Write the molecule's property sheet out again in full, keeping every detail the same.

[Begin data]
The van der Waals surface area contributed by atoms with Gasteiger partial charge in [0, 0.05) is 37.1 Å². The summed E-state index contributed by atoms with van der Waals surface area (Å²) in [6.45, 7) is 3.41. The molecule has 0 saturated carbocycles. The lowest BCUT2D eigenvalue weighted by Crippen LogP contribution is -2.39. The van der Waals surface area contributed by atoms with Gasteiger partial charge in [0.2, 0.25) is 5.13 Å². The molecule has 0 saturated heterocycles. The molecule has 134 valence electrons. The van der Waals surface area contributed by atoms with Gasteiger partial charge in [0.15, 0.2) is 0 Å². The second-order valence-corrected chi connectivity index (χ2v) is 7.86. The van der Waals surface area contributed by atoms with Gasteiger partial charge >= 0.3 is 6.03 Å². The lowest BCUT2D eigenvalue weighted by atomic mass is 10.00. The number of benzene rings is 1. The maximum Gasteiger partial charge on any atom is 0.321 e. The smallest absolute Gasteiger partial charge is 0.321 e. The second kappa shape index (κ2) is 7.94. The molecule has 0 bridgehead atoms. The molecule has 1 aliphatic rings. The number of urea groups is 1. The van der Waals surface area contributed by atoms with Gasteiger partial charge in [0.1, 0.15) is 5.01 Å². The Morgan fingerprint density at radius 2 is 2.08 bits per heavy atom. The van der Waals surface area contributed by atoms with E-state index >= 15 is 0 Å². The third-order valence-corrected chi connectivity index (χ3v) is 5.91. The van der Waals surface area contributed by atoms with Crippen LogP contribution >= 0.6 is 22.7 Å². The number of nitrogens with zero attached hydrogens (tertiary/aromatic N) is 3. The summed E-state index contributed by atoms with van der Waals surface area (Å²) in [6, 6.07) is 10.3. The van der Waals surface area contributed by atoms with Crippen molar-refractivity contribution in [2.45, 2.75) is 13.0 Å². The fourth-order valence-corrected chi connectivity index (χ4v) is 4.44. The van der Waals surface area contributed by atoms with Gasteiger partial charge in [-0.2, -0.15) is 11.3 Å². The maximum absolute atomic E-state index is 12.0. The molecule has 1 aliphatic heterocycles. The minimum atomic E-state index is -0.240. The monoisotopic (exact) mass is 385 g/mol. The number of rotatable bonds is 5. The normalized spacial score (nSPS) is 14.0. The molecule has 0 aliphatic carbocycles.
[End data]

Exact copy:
The van der Waals surface area contributed by atoms with Gasteiger partial charge in [0, 0.05) is 37.1 Å². The summed E-state index contributed by atoms with van der Waals surface area (Å²) in [6.45, 7) is 3.41. The molecule has 0 saturated carbocycles. The lowest BCUT2D eigenvalue weighted by Crippen LogP contribution is -2.39. The van der Waals surface area contributed by atoms with Gasteiger partial charge in [0.2, 0.25) is 5.13 Å². The molecule has 0 saturated heterocycles. The molecule has 134 valence electrons. The van der Waals surface area contributed by atoms with Gasteiger partial charge in [0.15, 0.2) is 0 Å². The second-order valence-corrected chi connectivity index (χ2v) is 7.86. The van der Waals surface area contributed by atoms with Gasteiger partial charge >= 0.3 is 6.03 Å². The lowest BCUT2D eigenvalue weighted by atomic mass is 10.00. The number of benzene rings is 1. The maximum Gasteiger partial charge on any atom is 0.321 e. The smallest absolute Gasteiger partial charge is 0.321 e. The second kappa shape index (κ2) is 7.94. The molecule has 0 bridgehead atoms. The molecule has 1 aliphatic rings. The number of urea groups is 1. The van der Waals surface area contributed by atoms with Gasteiger partial charge in [0.1, 0.15) is 5.01 Å². The Morgan fingerprint density at radius 2 is 2.08 bits per heavy atom. The van der Waals surface area contributed by atoms with E-state index >= 15 is 0 Å². The third-order valence-corrected chi connectivity index (χ3v) is 5.91. The van der Waals surface area contributed by atoms with Crippen LogP contribution >= 0.6 is 22.7 Å². The number of nitrogens with zero attached hydrogens (tertiary/aromatic N) is 3. The summed E-state index contributed by atoms with van der Waals surface area (Å²) in [6, 6.07) is 10.3. The van der Waals surface area contributed by atoms with Crippen molar-refractivity contribution in [2.45, 2.75) is 13.0 Å². The fourth-order valence-corrected chi connectivity index (χ4v) is 4.44. The van der Waals surface area contributed by atoms with Gasteiger partial charge in [-0.2, -0.15) is 11.3 Å². The maximum absolute atomic E-state index is 12.0. The molecule has 1 aliphatic heterocycles. The minimum atomic E-state index is -0.240. The monoisotopic (exact) mass is 385 g/mol. The number of rotatable bonds is 5. The normalized spacial score (nSPS) is 14.0. The molecule has 0 aliphatic carbocycles.